After all, eating is one of the most enjoyable activities available here. The restaurants in Marrakech have a distinct feel, making them one of the top attractions in a city brimming with them. Less formal dining will be pleased, with food sellers on every corner selling anything from sugared doughnuts to stewed snails. Are you hungry in Marrakech? You’re in for a surprise.
Check out the top 10 resturants in Marrakech.
Cassandra Karinsky’s bright, contemporary Medi-Moroccan fusion restaurant Plus61 is the trendiest location in Gueliz right now. The chefs emphasized products purchased from the organic market down the street. The end product is basic yet effective. And extremely tasty. The handmade ricotta with roasted red peppers, the spinach and wild herb tart, and the fish of the day with celeriac and artichokes are all must-orders.
James Wix’s vintage Moroccan restaurant’s cuisine is influenced by grandma’s recipe book. Berkoukesh (handmade pasta with a herb and tomato sauce), tride (shredded pancakes with lentils, chicken, and saffron), and tihane are traditional foods (offal stuffed with spiced kefta, olives and lemons). The sleek, orientalist décor and delicious cocktails, best enjoyed on the roof patio, are relatively new.
Also read: Top 17 things to do in Marrakech.
Nomad’s soaring rooftop is perhaps one of the buzziest dining restaurants in Marrakech, so book soon if you want to be guaranteed of a spot at sunset. The décor is whimsical and trendy, with colorful woollen couches and rugs harkening back to the building’s former past as a carpet store. The cuisine is Mediterranean-inspired, with dishes like cumin-slathered calamari from
Agadir, organic chicken marinated in delicious harissa, and crisp cauliflower and fennel salad.
The Amal Centre, a social cooperative that helps and develops underprivileged women, serves the greatest home-cooked supper in Marrakech. Salads with lentils, cauliflower, and leeks are rare, as is a very wonderful fish tagine and a classic Friday couscous. Because the prices are modest and there are crèche facilities, the dining area is a joyful mix of locals and smart tourists.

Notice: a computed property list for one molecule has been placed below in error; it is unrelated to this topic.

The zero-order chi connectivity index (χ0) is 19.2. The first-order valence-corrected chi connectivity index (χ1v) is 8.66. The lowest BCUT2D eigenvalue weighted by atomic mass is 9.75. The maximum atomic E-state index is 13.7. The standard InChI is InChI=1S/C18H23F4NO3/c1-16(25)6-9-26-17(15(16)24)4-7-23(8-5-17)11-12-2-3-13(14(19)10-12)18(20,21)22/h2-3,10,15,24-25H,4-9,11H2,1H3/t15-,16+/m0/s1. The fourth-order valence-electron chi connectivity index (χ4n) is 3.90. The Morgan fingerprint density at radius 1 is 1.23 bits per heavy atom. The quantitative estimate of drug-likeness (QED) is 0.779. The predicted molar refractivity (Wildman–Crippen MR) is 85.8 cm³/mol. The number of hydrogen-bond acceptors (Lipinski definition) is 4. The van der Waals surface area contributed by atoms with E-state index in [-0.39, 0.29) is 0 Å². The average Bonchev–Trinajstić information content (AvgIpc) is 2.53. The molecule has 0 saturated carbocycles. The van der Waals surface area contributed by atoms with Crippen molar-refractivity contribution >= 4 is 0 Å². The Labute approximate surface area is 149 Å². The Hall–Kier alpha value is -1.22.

This chic Lebanese eatery is decked up with khamsa (hand-shaped amulets), stripy fabrics, and hand-cut lanterns and would look right at home in downtown Beirut. The proprietors moved here from Vienna and consider it a source of pride to display the finest of Lebanese cuisine. The kibbeh and chicken salad, as well as the fatet batinjan, are delicious (aubergine covered in spicy mincemeat, yoghurt and pita chips). Vegetarians will appreciate the superb range of mezze and salads. Because the portions are enormous, consider sharing.
If you want to get a peek of the Marrakchi glitterati, go to La Mamounia’s poolside Pavilion restaurant for the lunch buffet or Sunday brunch. The city’s elite congregate here, drinking glasses of gris (Moroccan rosé) and fanning themselves under parasols while others swim in the pool. It’s not cheap at 1,20 EUR, but the all-you-can-eat buffet features an endless supply of salads, tagines, seafood, roast meats, dips, fresh vegetables, savory and sweet pastries, ice cream, fruit, and dessert. Dress smart-casual or risk being turned away at the door.